To this end, we used a weighed a gene coexpression network analysis approach (WGCNA), where the coexpression structure of the transcriptome of a given brain region can be represented as the Pearson correlation matrix of all possible pairs of genes across a number of developmental time points [813]. Accordingly, we obtained the coexpression matrices of each brain region for prenatal and postnatal stages separately, resulting in a total of 16 different coexpression matrices: one for each of the eight brain regions at either prenatal or postnatal stages. The resulting coexpression matrices where then used to conduct an average linkage hierarchical clustering analysis and defined similarity between any two coexpression matrices as (1-R), where R is again the Pearson coefficient derived from correlating any two coexpression matrices.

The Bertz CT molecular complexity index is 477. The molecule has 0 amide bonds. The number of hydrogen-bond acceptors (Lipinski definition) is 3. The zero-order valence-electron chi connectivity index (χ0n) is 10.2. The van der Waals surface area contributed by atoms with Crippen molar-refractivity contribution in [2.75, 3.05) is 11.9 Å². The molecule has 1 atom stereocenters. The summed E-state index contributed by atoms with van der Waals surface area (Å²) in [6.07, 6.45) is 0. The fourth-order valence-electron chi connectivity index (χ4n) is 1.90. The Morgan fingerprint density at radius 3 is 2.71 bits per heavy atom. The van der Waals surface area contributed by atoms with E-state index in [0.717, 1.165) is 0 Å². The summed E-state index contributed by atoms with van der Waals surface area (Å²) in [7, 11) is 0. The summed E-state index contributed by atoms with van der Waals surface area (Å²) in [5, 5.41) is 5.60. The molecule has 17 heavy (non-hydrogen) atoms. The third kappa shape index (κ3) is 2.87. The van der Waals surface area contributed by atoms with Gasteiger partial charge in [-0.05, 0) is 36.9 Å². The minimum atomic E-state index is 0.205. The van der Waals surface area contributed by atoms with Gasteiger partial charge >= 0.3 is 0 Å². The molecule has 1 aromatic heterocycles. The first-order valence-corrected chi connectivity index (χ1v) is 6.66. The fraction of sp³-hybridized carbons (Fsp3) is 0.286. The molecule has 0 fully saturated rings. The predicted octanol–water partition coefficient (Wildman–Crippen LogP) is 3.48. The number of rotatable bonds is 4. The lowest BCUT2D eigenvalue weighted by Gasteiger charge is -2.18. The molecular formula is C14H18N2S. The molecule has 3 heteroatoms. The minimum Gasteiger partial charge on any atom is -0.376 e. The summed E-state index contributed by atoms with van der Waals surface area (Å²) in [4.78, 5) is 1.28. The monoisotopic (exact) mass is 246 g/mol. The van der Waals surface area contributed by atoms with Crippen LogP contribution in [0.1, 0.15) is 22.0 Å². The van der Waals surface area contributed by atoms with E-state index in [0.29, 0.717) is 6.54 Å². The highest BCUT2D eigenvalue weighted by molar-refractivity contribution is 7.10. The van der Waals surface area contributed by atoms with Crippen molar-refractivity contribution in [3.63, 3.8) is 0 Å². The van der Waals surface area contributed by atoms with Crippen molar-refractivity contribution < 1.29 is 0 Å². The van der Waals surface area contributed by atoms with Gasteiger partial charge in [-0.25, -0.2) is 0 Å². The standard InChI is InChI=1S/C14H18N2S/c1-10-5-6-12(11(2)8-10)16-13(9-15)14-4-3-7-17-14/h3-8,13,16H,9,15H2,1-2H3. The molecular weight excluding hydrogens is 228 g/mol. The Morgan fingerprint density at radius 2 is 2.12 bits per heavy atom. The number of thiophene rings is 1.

As shown in Fig. 2c and Additional file 3: Figure S3, clustering analysis of brain regional samples based on their coexpression architecture shows a clear split between pre and postnatal samples, with coexpression structures within each developmental stage resembling more each other irrespective of brain region, than the same region resembling itself across these two developmental windows (see Additional file 3: Figure S3 for the corresponding correlation matrix). This result demonstrates an overall reorganization of the coexpression structure of the brain transcriptome, as the developmental program crosses the perinatal boundary, further revealing a widespread remodelling in the gene regulatory structure of the developmental programme between late prenatal and early postnatal stages.